Friday, July 25, 2014

US Constitution and Power of SCOTUS to re-write Patent Law

The Federal government of the United States of America has 3 (and a half) co-equal branches, none of whom, alone or even together are above the Constitution of the USA:

(1) The Executive Branch (The President and the Departments under his control)
(2) The Legislative Branch (which is further broken into the Senate sub branch and the House o’ Representatives sub branch)
(3) The Judiciary
(4)(and the various alphabet soup Administrative Agencies SEC, IRS, FDA, EPA, … USPTO)

Given this structure, not even the top court (SCOTUS) has the lawful power to take over the enumerated and limited powers granted exclusively to the Legislative Branch under Article 1, Section 8 of the Constitution:

where the latter includes:
To promote the Progress of Science and useful Arts, by securing for limited Times to … Inventors the exclusive Right to their respective … Discoveries;

The above discussion brings to mind an argument that Thomas Jefferson made a long time ago about the powers of the US Supreme Court:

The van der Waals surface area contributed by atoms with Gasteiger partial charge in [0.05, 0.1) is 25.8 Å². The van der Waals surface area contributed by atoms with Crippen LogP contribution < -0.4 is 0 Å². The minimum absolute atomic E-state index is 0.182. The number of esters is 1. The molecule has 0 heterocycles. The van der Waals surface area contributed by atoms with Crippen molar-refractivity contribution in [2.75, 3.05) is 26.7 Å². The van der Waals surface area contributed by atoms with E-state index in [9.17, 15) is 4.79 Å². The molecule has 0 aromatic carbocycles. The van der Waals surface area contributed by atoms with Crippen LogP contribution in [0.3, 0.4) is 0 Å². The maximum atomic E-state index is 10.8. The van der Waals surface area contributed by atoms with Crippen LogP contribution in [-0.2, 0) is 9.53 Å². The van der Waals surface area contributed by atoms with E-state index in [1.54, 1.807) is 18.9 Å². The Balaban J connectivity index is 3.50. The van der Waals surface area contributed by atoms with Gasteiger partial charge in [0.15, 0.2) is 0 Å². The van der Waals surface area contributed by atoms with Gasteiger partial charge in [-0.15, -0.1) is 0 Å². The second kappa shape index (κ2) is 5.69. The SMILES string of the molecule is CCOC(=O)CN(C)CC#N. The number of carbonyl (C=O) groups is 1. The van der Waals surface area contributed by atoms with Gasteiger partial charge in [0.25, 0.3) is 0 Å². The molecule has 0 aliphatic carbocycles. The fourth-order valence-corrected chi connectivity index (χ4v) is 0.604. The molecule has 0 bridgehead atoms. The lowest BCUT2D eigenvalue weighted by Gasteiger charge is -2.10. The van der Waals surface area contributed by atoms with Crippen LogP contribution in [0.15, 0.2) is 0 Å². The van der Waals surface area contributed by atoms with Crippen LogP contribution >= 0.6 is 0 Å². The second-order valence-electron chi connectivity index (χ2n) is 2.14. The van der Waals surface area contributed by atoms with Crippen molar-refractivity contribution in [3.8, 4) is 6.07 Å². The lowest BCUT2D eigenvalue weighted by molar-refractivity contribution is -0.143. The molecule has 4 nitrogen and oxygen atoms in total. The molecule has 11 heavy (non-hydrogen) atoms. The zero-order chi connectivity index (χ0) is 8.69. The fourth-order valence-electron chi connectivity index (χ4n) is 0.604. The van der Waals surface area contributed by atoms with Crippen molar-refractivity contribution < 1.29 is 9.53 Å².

“[Re SCOTUS decision in Marbury:] You seem to consider the judges as the ultimate arbiters of all constitutional questions; a very dangerous doctrine indeed, and one which would place us under the despotism of an oligarchy. Our judges are as honest as other men, and not more so. They have, with others, the same passions for party, for power, and the privilege of their corps…. Their power [is] the more dangerous as they are in office for life, and not responsible, as the other functionaries are, to the elective control. The Constitution has erected no such single tribunal, knowing that to whatever hands confided, with the corruptions of time and party, its members would become despots. It has more wisely made all the departments co-equal and co-sovereign within themselves.


In the case of Alice v. CLS it should be recalled that the US Constitution leaves to the Congress, the job of “*** securing*** for limited Times to Authors and Inventors the exclusive Right to their respective Writings and Discoveries.”

To this end (of “securing” rights), Congress passed 35 USC 101.

Now comes a despotic SCOTUS with aim and act of de-securing IP rights already granted by the Executive branch via the US Patent office.
How does SCOTUS have powers even beyond that granted to Congress (of “*** securing*** for limited Times to …. Inventors the exclusive Right to their respective …. Discoveries.”) ?

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